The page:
How to find yourself at Camp America

Written by Travel

For the past two years I’ve spent my summers working at a children’s summer camp on the Cheyenne River Reservation in South Dakota. When most people think of summer camps movies like The Parent Trap and Camp Rock spring to mind, but my experience, although amazing in its own way, was nothing like you’d expect. Of course, there are many camps in the USA that fit this stereotype but I found myself sleeping in a tipi, helping out in the local Lakota community and learning the history of the Lakota culture. While at camp I’ve had the most rewarding moments of my life, mixed in with all the stress and tears, but a summer at camp will be the most memorable one you’ve ever had. In five simple steps you could find yourself having the best summer of your life next year.

Step 1: Sign up to an agency 

It can be overwhelming when looking at all the different agencies to go through. First, look at the options online and make sure to look up reviews and compare prices. There is a fee for signing up to the agencies but signing up to one is crucial for getting a J-1 visa. Your agency will connect you with camps in the US, provide help and support and be a sponsor for your visa. Some examples of popular agencies include: Camp Leaders, Americamp, and Camp America.

Image Credits: Annie Dineen

Step 2: Choose your camp 

Choosing your camp is the most difficult step in this whole process but there are many ways of finding a camp that’s right for you. Whether you’re looking for a stereotypical summer camp, or something a bit different, there are more that 12,000 camps in the US. I found my camp when the camp director saw my profile on the agency website and asked me for a Skype interview. Many people find their camp in a similar way, or by attending camp fairs. Important factors to consider are: the size of the camp, the location, the job role you’d suit and if you feel a connection to the camp.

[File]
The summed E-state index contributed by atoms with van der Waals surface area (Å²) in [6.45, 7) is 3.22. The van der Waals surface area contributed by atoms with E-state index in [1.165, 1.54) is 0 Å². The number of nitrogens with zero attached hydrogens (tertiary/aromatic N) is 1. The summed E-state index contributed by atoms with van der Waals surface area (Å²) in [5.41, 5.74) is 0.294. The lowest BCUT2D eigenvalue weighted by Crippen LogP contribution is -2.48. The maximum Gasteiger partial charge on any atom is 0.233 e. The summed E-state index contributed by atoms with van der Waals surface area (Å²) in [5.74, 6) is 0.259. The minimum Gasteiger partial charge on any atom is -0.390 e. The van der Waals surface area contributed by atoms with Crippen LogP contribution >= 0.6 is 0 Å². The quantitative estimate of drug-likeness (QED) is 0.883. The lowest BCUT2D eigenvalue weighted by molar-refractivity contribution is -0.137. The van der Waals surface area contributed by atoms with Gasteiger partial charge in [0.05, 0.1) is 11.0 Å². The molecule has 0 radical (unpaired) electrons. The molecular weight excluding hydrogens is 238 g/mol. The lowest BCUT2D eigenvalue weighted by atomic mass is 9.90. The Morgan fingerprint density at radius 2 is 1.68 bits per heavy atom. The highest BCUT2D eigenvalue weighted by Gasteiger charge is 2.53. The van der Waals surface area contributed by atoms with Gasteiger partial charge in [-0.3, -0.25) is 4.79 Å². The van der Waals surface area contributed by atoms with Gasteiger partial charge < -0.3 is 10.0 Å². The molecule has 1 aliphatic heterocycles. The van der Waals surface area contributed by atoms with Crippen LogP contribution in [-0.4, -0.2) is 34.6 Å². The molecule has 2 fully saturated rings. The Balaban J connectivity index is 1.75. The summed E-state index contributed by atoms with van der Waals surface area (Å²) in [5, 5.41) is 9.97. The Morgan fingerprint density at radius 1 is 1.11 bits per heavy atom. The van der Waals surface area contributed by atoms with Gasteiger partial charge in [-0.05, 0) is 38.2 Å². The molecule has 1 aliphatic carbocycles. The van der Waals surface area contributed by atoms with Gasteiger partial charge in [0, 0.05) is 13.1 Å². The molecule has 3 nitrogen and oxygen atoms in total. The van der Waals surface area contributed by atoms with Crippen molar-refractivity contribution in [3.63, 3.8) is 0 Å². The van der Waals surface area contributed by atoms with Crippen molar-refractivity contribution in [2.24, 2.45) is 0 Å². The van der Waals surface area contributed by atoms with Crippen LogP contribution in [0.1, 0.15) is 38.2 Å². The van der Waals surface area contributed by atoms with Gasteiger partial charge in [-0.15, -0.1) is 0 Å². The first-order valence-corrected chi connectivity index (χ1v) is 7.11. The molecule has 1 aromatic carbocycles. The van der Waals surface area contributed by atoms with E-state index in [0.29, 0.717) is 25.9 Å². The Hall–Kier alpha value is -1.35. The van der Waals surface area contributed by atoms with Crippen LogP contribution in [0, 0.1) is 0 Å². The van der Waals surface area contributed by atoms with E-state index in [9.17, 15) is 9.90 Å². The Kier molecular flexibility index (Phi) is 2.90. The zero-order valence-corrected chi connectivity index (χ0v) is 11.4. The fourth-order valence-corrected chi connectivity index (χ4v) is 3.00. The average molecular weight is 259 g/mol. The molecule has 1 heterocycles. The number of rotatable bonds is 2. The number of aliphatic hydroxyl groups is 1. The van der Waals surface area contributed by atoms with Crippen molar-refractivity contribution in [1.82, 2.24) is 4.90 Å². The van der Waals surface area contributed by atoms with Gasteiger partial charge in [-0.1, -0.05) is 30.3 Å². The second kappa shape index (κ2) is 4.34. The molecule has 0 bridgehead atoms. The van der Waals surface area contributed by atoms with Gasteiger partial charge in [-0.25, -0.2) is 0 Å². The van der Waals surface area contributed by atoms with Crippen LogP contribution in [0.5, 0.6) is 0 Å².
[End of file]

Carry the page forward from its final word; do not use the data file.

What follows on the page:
Step 3: Getting a visa

In order to receive a J-1 visa (the visa you need if you’re getting paid at camp) then you need to go for an interview at a US embassy. Sadly, the closest US embassy to Newcastle is in London. There is quite a lot of paperwork to complete before arriving at the US embassy, which your agency will assist you with, and another fee to pay, alongside the cost of return transport to London. The J-1 visa allows 30 days after your final day of camp, which many people, including myself, use for a road trip at the end of summer.

Image Credits: Annie Dineen

Step 4: Book your flights 

Some camp agencies will book your flights for you for an extra fee but most people will have to book their flights by themselves. It’s important to not book your flights until after you’ve received confirmation of your visa, as you won’t be able to get a refund on flights if your visa is declined. I recommend using websites like ‘Skyscanner’, or ‘Kayak’ to find the best deals on flights.

Step 5: Pack your suitcase

It’s now time to pack your suitcase and head to America for the summer of a lifetime! Landing in America alone can be terrifying, but after a few weeks you’ll never want to leave.


Last modified: 16th October 2019

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